'The most profound engine of civilization is the inability of a larger and larger fraction of the population to do the basic things needed to survive. Many people fail to realize this. In a society where everyone knows how to hunt, grow food, and make shelter, and knows these things well enough to survive, no one has time for much of anything else--even for perfecting one or the other of these basic skills. In early tribal societies, some people were undoubtedly better at one thing than another, to the point where they would probably have had a hard time outside the group. The best arrow makers probably weren't very good at weaving shoes, and would have had a lot of blisters without some help from the shoe weavers. Few people would argue that people who are bad at weaving shoes are somehow inadequate, but it's surprising how strongly people feel this way about "modern" skills such as the ability to add well. Technology's greatest contribution is to permit people to be incompetent at a larger and larger range of things. Only by embracing such incompetence is the human race able to progress.'
posted by driveler at 9:03 AM on September 29, 2005

Rote memorization is relied on by teachers who are clueless about the subject they're teaching or possibly too lazy to grade actual questions. I don't care if the subject is history, economics, art history, solid-state circuits or computer programming.
posted by substrate at 9:04 AM on September 29, 2005

Try the search terms "rote memorization" rather than "brute memorization" and you may get more info. Also, you could try "educational theory" or "learning theory."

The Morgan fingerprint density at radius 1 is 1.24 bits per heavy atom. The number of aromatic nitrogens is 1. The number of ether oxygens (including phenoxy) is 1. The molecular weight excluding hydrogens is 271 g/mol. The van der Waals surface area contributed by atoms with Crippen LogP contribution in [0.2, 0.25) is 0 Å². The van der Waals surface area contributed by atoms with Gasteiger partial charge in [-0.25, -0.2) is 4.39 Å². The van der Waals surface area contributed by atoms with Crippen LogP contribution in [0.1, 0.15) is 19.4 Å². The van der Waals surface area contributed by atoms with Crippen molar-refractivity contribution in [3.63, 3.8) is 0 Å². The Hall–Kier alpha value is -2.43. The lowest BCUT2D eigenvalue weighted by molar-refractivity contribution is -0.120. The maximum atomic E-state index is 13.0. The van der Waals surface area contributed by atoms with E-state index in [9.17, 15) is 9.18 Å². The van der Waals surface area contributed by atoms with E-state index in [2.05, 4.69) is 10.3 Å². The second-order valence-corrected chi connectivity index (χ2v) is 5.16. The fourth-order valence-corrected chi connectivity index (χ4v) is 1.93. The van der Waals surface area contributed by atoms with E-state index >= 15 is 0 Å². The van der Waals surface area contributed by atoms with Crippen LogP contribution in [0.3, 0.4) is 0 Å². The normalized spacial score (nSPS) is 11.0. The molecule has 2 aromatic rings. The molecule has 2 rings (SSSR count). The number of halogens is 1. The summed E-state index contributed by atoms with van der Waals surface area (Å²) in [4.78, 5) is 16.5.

posted by arcticwoman at 9:18 AM on September 29, 2005

if you want to get good grades on tests you're going to want to memorize questions and then the related answers.
posted by CrazyJoel at 9:21 AM on September 29, 2005

Is forced memorization fading away along with the slide rule and slate board?

Nope. If anything, you can expect to see more of it (or at least more testing of it) as class sizes increase. Memorization-based testing isn't relied on by teachers who are clueless or lazy; it's relied on by teachers who cannot turn an essay test around in a reasonable time frame.

When I have a class with 10 students, they get open-note, open-book, take-home eight hour exams that require synthesis and analysis of existing material as well as novel, creative application of that material to a new topic. These often come back to me as 20+ page essays. When I have ~50 students, their tests are a mix of multiple guess and short-response, and they write a short (~8 page) paper. When I have 130, they get multiple-guess scantrons. In all these cases, the driving force is the need to get these back to the students inside a week or over a weekend.

I think that memorization should be a natural result of interest and energy invested into a subject

If you ever teach a class, especially a required or introductory class (or, worst, a required introductory class), you'll quickly realize that the average student has little interest in the class and invests little energy into it.
posted by ROU_Xenophobe at 9:32 AM on September 29, 2005

Bloom's taxonomy defines six levels of mastery that teachers can ask of students. None of my own teachers ever asked more than the first level, "knowledge" -- rote memorization, as you say. I think they'd probably plead lack of time/resources.
posted by futility closet at 9:35 AM on September 29, 2005

I am biased on this because I memorize things with great ease. That said, I think a basic level of memorization is desirable even if you can look everything up, because not having to look everything up can make for more room and time for complex thoughts.

Besides, you often need basic knowledge to know what you need to know and how to find it. I would think the best schooling would combine basic understanding, which often means memorizing, with analysis and research.